When scientists or special effects wizards want to simulate a flood or visualize an asteroid impact, they turn to programs called physics engines. But handcrafting such software to match nature requires time and expertise. Now, researchers have found a way for artificial intelligence (AI) to learn to simulate complex physical phenomena simply by watching the real thing.
This week at the International Conference on Machine Learning, the AI company DeepMind presented a new type of model called a Graph Network-based Simulator (GNS). The program can realistically recreate the interactions between tens of thousands of particles of different materials, lasting thousands of animation frames. What happens when you throw a pile of sand, a glob of “goop,” and a torrent of water into a box? Take a look above.
The system uses “graph networks,” representing a scene as a network of interacting particles (each particle much bigger than a molecule—some clips above were later rendered in hi-resolution) that pass “messages” to each other about their positions, velocities, and material properties. The message passing, and how particles respond, is learned through trial and error by comparing forecasts with those of traditional physics engines. Once trained, the system can generalize to never-before-seen situations—predicting the behavior of many times more particles, or what would happen if you added more obstacles like ramps, or shook up the box.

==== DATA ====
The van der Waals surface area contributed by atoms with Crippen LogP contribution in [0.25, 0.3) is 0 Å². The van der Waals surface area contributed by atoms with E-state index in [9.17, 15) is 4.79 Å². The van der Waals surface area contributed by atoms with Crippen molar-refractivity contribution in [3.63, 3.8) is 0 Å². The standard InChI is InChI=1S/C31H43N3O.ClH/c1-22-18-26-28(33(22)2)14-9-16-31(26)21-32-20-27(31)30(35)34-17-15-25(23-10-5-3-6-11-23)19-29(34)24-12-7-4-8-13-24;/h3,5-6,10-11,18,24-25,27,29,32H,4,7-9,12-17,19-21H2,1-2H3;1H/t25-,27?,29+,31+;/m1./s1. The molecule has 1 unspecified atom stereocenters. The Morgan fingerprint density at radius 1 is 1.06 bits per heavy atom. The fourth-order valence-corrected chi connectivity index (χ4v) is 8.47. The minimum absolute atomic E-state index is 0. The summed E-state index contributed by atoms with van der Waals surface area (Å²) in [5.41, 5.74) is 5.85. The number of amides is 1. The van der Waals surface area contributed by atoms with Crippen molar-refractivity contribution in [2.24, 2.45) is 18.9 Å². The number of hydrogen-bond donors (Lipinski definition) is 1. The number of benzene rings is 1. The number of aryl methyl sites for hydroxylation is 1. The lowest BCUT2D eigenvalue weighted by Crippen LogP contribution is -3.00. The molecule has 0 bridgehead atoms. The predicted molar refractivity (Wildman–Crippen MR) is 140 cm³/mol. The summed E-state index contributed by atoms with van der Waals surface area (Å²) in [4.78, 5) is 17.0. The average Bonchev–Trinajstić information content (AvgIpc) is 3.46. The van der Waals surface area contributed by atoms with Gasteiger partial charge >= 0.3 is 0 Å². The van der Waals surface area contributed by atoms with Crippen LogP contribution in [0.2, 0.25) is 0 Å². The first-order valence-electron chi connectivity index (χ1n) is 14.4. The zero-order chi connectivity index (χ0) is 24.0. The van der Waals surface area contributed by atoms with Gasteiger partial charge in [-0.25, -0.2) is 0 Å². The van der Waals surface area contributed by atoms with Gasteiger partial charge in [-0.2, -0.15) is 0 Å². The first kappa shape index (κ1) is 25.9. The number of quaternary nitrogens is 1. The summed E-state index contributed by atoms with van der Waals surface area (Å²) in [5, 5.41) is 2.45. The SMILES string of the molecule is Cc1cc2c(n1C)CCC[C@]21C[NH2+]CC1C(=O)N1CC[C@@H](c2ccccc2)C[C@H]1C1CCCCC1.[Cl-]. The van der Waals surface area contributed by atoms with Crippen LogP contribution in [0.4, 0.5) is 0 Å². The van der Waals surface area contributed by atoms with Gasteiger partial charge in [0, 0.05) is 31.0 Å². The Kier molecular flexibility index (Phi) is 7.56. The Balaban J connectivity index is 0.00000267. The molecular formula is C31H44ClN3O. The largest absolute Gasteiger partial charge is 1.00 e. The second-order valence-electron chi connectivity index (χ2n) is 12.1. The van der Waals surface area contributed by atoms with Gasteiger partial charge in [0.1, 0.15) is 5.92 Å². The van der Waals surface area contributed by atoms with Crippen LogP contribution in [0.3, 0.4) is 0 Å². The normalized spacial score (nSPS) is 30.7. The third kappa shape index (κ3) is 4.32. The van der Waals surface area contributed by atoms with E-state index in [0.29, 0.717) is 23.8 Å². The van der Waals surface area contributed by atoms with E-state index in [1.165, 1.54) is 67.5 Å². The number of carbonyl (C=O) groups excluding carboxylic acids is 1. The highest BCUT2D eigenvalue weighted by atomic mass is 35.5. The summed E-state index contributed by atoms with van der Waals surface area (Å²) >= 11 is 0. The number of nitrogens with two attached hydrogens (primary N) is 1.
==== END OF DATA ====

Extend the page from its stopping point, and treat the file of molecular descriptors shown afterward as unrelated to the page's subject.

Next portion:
In experiments, the new system was more accurate and better at generalizing various phenomena than competing AI approaches, despite its simplicity. Beyond cool visuals, the researchers hope the method can help machines reason about the world around them. You know, in case a robot ever needs to dodge a gelatinous hippo.